Experienced birders know that woodland birds often move about in mixed flocks and that this feeding behavior is especially common during the colder months. One might hike for some distance without seeing (or hearing) any activity and suddenly come upon a large number of birds, usually composed of multiple species. In like manner, the backyard feeder may stand idle for an hour or so and then suddenly become the focus of a roving flock of residential birds.
In the Midwest and eastern U.S., these "feeding groups" usually contain chickadees, titmice, nuthatches, downy woodpeckers, cardinals and a variety of finches. At times, they may also be followed by ground feeders such as juncos, mourning doves and sparrows. This behavior likely reflects both the benefit of group efforts to locate food and improved protection from predators; more eyes offer better detection and the large number of moving targets may confuse the hunter.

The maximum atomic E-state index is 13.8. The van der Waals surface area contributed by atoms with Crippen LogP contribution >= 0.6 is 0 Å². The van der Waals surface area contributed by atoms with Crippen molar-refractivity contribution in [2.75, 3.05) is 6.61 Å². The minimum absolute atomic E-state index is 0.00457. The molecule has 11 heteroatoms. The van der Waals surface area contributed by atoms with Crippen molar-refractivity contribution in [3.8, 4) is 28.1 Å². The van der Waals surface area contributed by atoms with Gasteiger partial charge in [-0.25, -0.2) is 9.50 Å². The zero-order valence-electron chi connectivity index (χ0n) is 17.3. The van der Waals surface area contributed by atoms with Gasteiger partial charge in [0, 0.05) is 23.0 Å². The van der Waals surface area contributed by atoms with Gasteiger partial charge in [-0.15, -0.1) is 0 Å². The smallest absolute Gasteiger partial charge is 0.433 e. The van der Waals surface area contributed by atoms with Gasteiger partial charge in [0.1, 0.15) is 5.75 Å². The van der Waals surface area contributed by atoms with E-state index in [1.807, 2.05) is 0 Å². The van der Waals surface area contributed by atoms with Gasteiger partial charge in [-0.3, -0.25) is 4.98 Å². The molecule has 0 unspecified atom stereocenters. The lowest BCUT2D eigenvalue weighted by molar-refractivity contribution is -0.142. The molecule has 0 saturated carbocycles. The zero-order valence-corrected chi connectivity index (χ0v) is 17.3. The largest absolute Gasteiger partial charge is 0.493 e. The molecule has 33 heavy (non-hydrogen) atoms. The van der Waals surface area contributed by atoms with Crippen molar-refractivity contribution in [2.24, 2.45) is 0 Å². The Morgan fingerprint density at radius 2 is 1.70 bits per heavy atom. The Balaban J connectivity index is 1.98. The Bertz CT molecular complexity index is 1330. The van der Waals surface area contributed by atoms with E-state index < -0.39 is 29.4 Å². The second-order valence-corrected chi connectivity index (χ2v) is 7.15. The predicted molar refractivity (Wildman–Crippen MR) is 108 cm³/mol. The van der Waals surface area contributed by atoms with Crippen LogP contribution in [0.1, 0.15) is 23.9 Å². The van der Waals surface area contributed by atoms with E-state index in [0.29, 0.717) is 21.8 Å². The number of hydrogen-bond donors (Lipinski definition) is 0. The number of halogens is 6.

Avid birders know that such feeding flocks offer immediate gratification (in terms of number of species) and often attract uncommon birds that are visiting the area. For example, a mixed group of juncos, song sparrows and white-throated sparrows may also harbor a fox or Harris' sparrow. Though most of us enjoy watching our common residents, the possibility of encountering an unexpected guest is always an underlying motivation!